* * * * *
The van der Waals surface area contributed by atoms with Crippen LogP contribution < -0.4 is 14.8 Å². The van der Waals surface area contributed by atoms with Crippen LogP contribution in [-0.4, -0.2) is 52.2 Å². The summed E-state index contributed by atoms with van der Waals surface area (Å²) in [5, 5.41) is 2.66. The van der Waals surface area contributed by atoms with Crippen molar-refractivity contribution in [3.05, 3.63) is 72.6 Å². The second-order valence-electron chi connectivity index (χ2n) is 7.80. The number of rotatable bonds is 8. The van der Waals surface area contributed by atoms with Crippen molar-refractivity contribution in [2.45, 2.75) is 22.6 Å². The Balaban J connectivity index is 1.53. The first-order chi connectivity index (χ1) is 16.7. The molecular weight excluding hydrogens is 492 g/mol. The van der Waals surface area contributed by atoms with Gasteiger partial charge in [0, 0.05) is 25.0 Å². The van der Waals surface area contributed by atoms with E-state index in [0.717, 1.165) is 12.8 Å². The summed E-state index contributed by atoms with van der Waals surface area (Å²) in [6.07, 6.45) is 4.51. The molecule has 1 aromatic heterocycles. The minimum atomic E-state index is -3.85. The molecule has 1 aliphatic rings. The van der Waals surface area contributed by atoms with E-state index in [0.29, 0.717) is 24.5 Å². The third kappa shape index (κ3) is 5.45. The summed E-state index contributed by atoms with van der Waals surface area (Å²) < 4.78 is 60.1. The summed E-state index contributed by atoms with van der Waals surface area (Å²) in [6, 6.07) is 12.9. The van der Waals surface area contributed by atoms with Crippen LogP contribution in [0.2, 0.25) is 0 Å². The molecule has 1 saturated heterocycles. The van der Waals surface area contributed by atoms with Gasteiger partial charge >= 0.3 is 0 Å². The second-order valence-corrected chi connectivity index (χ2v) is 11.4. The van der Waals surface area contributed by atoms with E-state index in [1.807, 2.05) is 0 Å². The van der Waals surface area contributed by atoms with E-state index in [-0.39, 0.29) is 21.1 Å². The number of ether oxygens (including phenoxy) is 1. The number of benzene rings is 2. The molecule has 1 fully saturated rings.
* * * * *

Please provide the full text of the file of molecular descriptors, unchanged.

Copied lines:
The van der Waals surface area contributed by atoms with Crippen LogP contribution < -0.4 is 14.8 Å². The van der Waals surface area contributed by atoms with Crippen LogP contribution in [-0.4, -0.2) is 52.2 Å². The summed E-state index contributed by atoms with van der Waals surface area (Å²) in [5, 5.41) is 2.66. The van der Waals surface area contributed by atoms with Crippen molar-refractivity contribution in [3.05, 3.63) is 72.6 Å². The second-order valence-electron chi connectivity index (χ2n) is 7.80. The number of rotatable bonds is 8. The van der Waals surface area contributed by atoms with Crippen molar-refractivity contribution in [2.45, 2.75) is 22.6 Å². The Balaban J connectivity index is 1.53. The first-order chi connectivity index (χ1) is 16.7. The molecular weight excluding hydrogens is 492 g/mol. The van der Waals surface area contributed by atoms with Gasteiger partial charge in [0, 0.05) is 25.0 Å². The van der Waals surface area contributed by atoms with E-state index in [0.717, 1.165) is 12.8 Å². The summed E-state index contributed by atoms with van der Waals surface area (Å²) in [6.07, 6.45) is 4.51. The molecule has 1 aromatic heterocycles. The minimum atomic E-state index is -3.85. The molecule has 1 aliphatic rings. The van der Waals surface area contributed by atoms with E-state index in [0.29, 0.717) is 24.5 Å². The third kappa shape index (κ3) is 5.45. The summed E-state index contributed by atoms with van der Waals surface area (Å²) < 4.78 is 60.1. The summed E-state index contributed by atoms with van der Waals surface area (Å²) in [6, 6.07) is 12.9. The van der Waals surface area contributed by atoms with Crippen LogP contribution in [0.2, 0.25) is 0 Å². The molecule has 1 saturated heterocycles. The van der Waals surface area contributed by atoms with Gasteiger partial charge >= 0.3 is 0 Å². The second-order valence-corrected chi connectivity index (χ2v) is 11.4. The van der Waals surface area contributed by atoms with E-state index in [1.807, 2.05) is 0 Å². The van der Waals surface area contributed by atoms with E-state index in [-0.39, 0.29) is 21.1 Å². The number of ether oxygens (including phenoxy) is 1. The number of benzene rings is 2. The molecule has 1 fully saturated rings.